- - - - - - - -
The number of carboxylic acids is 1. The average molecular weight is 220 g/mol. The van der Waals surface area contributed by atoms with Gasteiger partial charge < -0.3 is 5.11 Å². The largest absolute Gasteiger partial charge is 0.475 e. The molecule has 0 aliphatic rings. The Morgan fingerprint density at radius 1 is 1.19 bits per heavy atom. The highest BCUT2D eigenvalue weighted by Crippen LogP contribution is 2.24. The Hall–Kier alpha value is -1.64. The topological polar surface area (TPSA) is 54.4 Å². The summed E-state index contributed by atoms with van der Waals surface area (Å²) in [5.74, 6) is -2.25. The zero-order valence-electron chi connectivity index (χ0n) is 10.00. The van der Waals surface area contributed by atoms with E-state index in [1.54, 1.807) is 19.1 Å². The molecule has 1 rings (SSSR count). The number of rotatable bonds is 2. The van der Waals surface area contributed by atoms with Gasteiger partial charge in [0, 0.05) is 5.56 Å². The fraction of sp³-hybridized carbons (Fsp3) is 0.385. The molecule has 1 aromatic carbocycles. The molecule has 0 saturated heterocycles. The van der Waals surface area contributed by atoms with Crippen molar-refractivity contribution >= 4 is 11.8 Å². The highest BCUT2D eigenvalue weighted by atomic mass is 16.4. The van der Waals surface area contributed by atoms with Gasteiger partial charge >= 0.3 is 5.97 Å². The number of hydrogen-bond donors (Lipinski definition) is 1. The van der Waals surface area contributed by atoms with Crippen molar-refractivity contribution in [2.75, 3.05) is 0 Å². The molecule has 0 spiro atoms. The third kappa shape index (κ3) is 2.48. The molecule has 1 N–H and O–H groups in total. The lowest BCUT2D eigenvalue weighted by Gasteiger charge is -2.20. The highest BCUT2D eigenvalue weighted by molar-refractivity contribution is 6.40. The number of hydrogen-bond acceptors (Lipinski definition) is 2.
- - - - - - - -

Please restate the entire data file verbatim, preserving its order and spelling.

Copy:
The number of carboxylic acids is 1. The average molecular weight is 220 g/mol. The van der Waals surface area contributed by atoms with Gasteiger partial charge < -0.3 is 5.11 Å². The largest absolute Gasteiger partial charge is 0.475 e. The molecule has 0 aliphatic rings. The Morgan fingerprint density at radius 1 is 1.19 bits per heavy atom. The highest BCUT2D eigenvalue weighted by Crippen LogP contribution is 2.24. The Hall–Kier alpha value is -1.64. The topological polar surface area (TPSA) is 54.4 Å². The summed E-state index contributed by atoms with van der Waals surface area (Å²) in [5.74, 6) is -2.25. The zero-order valence-electron chi connectivity index (χ0n) is 10.00. The van der Waals surface area contributed by atoms with E-state index in [1.54, 1.807) is 19.1 Å². The molecule has 1 rings (SSSR count). The number of rotatable bonds is 2. The van der Waals surface area contributed by atoms with Gasteiger partial charge in [0, 0.05) is 5.56 Å². The fraction of sp³-hybridized carbons (Fsp3) is 0.385. The molecule has 1 aromatic carbocycles. The molecule has 0 saturated heterocycles. The van der Waals surface area contributed by atoms with Crippen molar-refractivity contribution >= 4 is 11.8 Å². The highest BCUT2D eigenvalue weighted by atomic mass is 16.4. The van der Waals surface area contributed by atoms with Gasteiger partial charge >= 0.3 is 5.97 Å². The number of hydrogen-bond donors (Lipinski definition) is 1. The van der Waals surface area contributed by atoms with Crippen molar-refractivity contribution in [2.75, 3.05) is 0 Å². The molecule has 0 spiro atoms. The third kappa shape index (κ3) is 2.48. The molecule has 1 N–H and O–H groups in total. The lowest BCUT2D eigenvalue weighted by Gasteiger charge is -2.20. The highest BCUT2D eigenvalue weighted by molar-refractivity contribution is 6.40. The number of hydrogen-bond acceptors (Lipinski definition) is 2.